Wife After Wife

Wife After Wife

by Olivia Hayfield


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Divorced. Murdered. Died. Divorced. Departed. Survived.

A modern take on the life and marriages of Henry VIII, if he were a 21st century womanizing media mogul rather than the king of England.

Master of the universe Harry Rose is head of the Rose Corporation, number eighteen on the Forbes rich list, and recently married to wife number six. But in 2018, his perfect world is about to come crashing to the ground. His business is in the spotlight—and not in a good way—and his love life is under scrutiny. Because behind a glittering curtain of lavish parties, gorgeous homes, and a media empire is a tale worthy of any tabloid.

And Harry has a lot to account for.

Editorial Reviews

Publishers Weekly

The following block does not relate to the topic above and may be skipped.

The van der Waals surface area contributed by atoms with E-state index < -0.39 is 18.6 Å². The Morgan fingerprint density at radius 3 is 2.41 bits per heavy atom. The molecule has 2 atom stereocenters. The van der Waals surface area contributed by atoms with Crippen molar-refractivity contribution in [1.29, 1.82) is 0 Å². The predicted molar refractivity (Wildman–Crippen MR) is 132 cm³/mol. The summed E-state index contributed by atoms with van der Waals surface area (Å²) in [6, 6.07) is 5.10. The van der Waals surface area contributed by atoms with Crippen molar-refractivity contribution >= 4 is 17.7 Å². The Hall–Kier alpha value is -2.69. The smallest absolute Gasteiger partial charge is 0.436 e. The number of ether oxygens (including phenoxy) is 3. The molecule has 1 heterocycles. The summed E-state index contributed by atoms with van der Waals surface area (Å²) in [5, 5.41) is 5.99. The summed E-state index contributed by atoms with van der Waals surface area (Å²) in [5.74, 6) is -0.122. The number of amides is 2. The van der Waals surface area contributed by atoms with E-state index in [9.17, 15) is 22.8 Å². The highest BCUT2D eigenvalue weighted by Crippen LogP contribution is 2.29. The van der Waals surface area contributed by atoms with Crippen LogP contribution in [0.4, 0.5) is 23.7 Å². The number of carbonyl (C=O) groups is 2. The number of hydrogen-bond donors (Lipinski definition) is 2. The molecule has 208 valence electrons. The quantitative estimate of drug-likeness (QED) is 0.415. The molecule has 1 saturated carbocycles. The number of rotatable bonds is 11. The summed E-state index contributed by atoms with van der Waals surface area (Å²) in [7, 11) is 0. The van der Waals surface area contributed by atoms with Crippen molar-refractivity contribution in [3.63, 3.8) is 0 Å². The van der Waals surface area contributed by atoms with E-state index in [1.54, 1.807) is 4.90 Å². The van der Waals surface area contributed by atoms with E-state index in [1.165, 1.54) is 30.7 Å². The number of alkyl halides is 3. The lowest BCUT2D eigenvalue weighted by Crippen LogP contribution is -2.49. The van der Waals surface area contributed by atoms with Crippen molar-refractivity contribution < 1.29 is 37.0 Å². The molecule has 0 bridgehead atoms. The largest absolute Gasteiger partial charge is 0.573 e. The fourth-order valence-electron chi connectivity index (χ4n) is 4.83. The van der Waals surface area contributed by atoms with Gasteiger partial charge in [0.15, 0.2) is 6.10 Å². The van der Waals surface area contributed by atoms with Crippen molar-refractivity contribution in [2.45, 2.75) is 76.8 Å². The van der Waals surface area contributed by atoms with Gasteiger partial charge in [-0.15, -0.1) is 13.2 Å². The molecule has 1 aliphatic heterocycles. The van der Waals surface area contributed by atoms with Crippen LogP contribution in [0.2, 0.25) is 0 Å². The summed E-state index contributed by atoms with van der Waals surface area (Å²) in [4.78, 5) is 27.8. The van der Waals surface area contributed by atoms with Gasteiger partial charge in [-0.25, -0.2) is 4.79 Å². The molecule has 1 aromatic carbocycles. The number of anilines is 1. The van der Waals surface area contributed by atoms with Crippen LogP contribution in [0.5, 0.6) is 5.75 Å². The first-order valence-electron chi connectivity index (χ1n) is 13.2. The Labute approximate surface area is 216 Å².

Hayfield recasts the saga of Henry VIII’s many marriages in contemporary London in her ambitious if underwhelming adult debut (after the middle grade Spine-Tinglers series). Alternating between flashbacks from bitter, middle-aged media mogul Harry Rose and several women who married him, the tale traces Harry’s destructive romances as he rises up the ranks of the Rose Corp. In 1985, the handsome and charismatic Harry marries his pregnant girlfriend, Katie Paragon. Later, while she struggles with the loss of their stillborn daughter, Harry begins a series of affairs. Katie, a Catholic, initially refuses to divorce him, but he determines to marry Ana Lyebon, a new Rose hire, in 1992. Harry’s second marriage endures until the new millennium, when Ana catches wind of his infidelity and demands a divorce, along with half of Harry’s assets, leading him to set in motion a plan that results in her death (“You give me nod, I make problem go away,” a Russian associate tells him, though Harry doubts his sincerity). He quickly marries his secretary, Janette, with whom he’d been carrying on for years. When a journalist’s exposé hints at the truth about what happened to Ana, Harry must reevaluate his personal relationships. While Hayfield’s transposing of a tyrannical king into the form of a media mogul doesn’t go smoothly, the strong characterizations of modern women caught up in an age-old story of men behaving badly are impressive. Readers, however, will long for a sharper, more incisive take on romantic workplace entanglements. Agent: Vicki Marsdon, High Spot Literary. (Jan.)